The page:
Syrian grain imports pick up despite worsening war
LONDON - Reuters
Syria has secured international supplies of grain this year after a year of struggle thanks to middle-men who have set up deals in return for premium. REUTERS photoSyria has managed to increase its grain imports in recent months after a period when it was less active on international markets, traders say, a development that suggests President Bashar al-Assad has found a way to feed his people despite war.
Traders say Syria appeared to have had difficulty securing international supplies of grain last year, but the trouble has abated this year as middle men have been able to set up deals.
Foodstuffs are not covered by international sanctions, but banking sanctions and war had created a climate that had made it difficult for some trading houses to do business with Damascus. Now, with foreign brokers setting up deals, Damascus is able to buy wheat while paying a small premium of about 3 percent to 5 percent of the global price.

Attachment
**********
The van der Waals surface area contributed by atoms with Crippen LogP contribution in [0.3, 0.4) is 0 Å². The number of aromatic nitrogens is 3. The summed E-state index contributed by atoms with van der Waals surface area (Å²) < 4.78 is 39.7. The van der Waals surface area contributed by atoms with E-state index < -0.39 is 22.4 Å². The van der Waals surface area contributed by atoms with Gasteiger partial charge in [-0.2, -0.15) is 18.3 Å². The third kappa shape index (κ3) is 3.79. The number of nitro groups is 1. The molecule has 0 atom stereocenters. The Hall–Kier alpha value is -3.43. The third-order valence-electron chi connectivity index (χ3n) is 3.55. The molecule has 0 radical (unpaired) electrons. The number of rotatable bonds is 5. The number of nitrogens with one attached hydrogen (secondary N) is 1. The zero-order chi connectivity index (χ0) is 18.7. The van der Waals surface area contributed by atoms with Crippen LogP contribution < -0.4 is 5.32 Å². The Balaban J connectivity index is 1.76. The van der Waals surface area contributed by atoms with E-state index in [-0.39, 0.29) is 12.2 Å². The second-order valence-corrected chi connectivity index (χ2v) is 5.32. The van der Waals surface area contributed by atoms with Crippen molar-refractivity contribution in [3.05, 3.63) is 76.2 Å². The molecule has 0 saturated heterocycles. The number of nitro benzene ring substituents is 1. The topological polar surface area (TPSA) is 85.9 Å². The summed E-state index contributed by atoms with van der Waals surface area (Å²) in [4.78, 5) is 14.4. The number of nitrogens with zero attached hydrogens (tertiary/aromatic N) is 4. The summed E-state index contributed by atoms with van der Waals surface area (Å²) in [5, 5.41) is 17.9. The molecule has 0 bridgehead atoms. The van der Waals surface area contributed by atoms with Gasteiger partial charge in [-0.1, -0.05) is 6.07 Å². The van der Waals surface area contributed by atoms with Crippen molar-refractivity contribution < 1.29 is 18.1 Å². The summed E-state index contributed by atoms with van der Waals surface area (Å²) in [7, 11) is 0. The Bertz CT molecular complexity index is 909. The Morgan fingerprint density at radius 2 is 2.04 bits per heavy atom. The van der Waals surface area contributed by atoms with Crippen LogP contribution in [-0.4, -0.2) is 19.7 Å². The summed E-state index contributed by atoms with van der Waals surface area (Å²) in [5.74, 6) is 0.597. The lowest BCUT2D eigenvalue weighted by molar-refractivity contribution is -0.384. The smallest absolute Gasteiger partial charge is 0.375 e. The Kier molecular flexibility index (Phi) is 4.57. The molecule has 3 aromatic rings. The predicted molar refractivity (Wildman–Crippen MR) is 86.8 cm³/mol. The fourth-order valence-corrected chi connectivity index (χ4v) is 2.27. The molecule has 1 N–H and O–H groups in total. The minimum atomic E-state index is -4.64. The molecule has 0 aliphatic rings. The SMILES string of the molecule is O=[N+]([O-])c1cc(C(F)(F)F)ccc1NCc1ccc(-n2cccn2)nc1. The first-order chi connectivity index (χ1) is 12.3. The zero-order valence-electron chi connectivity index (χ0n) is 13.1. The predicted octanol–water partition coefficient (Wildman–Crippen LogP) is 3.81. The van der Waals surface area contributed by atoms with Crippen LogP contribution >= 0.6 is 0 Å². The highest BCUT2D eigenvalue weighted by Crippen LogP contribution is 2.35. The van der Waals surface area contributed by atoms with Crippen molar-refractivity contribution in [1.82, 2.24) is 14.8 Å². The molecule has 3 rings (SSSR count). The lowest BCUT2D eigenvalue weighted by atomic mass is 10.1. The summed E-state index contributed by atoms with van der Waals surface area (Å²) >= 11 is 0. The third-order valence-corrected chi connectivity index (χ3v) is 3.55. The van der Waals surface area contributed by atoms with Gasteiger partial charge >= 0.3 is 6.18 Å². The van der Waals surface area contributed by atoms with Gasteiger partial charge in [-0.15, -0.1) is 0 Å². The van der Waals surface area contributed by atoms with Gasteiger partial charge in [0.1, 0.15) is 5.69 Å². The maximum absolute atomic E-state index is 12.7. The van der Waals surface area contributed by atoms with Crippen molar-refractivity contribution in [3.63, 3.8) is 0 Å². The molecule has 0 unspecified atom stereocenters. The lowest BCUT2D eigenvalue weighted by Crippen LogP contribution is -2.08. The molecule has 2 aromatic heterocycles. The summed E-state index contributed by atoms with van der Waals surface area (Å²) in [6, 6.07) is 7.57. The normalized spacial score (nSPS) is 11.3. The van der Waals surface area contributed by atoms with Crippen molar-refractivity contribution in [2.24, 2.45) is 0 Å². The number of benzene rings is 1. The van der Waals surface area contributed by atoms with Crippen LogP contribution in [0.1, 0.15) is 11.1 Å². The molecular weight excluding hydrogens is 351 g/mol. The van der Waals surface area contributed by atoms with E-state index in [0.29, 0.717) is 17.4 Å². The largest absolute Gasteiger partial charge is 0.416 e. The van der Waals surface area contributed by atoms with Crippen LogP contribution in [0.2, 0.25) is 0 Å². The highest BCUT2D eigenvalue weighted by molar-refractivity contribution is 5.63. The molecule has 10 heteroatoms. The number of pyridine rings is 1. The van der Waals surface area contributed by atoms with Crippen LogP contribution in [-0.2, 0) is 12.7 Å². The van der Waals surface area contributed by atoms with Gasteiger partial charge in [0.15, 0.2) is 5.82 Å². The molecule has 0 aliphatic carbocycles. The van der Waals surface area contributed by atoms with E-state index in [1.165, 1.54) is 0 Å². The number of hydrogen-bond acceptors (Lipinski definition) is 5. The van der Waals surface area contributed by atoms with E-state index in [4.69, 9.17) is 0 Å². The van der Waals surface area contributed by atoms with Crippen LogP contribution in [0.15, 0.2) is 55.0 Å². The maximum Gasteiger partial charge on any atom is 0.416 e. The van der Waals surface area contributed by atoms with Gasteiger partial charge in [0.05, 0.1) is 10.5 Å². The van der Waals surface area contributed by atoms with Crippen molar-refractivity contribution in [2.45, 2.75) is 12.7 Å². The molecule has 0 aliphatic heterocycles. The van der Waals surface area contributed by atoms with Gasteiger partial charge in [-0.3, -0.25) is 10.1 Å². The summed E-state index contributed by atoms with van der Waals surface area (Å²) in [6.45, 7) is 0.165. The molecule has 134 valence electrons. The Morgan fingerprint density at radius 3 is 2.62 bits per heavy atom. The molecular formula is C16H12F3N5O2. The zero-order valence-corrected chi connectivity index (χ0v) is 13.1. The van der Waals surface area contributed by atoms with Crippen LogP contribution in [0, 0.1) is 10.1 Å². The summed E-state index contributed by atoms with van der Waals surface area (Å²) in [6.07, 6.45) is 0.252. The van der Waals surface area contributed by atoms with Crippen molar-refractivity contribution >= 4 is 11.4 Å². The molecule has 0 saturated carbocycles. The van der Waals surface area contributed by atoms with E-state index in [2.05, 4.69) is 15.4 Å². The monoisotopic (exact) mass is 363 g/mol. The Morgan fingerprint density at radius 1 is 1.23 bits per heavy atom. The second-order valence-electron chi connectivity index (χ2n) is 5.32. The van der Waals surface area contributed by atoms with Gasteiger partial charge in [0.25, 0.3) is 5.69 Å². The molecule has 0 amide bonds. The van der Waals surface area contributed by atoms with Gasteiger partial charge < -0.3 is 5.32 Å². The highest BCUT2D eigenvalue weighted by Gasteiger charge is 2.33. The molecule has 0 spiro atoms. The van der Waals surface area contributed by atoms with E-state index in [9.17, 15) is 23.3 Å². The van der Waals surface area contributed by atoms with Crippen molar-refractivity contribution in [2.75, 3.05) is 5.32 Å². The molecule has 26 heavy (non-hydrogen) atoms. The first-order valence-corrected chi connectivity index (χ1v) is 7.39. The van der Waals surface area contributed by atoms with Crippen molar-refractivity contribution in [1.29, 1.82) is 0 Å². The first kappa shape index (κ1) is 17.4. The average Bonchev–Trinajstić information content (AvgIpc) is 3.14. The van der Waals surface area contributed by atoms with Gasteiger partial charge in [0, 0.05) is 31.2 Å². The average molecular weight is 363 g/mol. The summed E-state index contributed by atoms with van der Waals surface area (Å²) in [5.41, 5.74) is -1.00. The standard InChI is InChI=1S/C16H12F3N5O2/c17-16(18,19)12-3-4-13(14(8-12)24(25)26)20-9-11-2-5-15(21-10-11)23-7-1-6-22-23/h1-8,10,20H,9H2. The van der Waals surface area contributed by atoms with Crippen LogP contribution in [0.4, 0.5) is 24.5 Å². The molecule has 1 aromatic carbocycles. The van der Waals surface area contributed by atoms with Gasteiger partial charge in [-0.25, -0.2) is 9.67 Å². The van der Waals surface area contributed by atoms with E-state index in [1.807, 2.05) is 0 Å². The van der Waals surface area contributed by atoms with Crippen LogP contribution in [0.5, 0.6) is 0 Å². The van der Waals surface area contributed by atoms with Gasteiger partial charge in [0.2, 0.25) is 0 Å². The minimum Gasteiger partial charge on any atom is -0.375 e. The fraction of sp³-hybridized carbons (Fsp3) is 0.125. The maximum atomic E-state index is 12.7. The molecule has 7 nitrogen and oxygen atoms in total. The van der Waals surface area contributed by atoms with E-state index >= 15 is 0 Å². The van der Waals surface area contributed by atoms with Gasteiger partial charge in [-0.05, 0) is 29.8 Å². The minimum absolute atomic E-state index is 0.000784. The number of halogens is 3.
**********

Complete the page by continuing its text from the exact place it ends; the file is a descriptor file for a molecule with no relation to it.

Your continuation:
“Syrian grain imports for the government seem to have settled down into a routine with traders in neighbouring countries taking the direct orders and passing on the business basically under sub-contract to international trading houses for completion of the contract,” one European grain trader said.
In normal times, Syria grows most of its wheat, with imports making up less than a quarter of consumption, although bad harvests, like in 2010, can cause imports to spike.This year’s harvest is due to be collected in coming weeks, and it remains to be seen how badly it has been hit by a war that has displaced millions of people and killed 70,000.
Feeding his people is a crucial test for Assad. The Syrian government has consistently maintained that it has no food supply problems.
Syrian newspaper Al-Watan quoted Prime Minister Wael al-Halki as telling parliament on May 15 that the government expects to buy a healthy 2.5 million tonnes of wheat from Syrian farmers this season.
Bread is still officially sold in Syria for the pre-war subsidised price representing a fraction of its cost, but residents say it is frequently unavailable.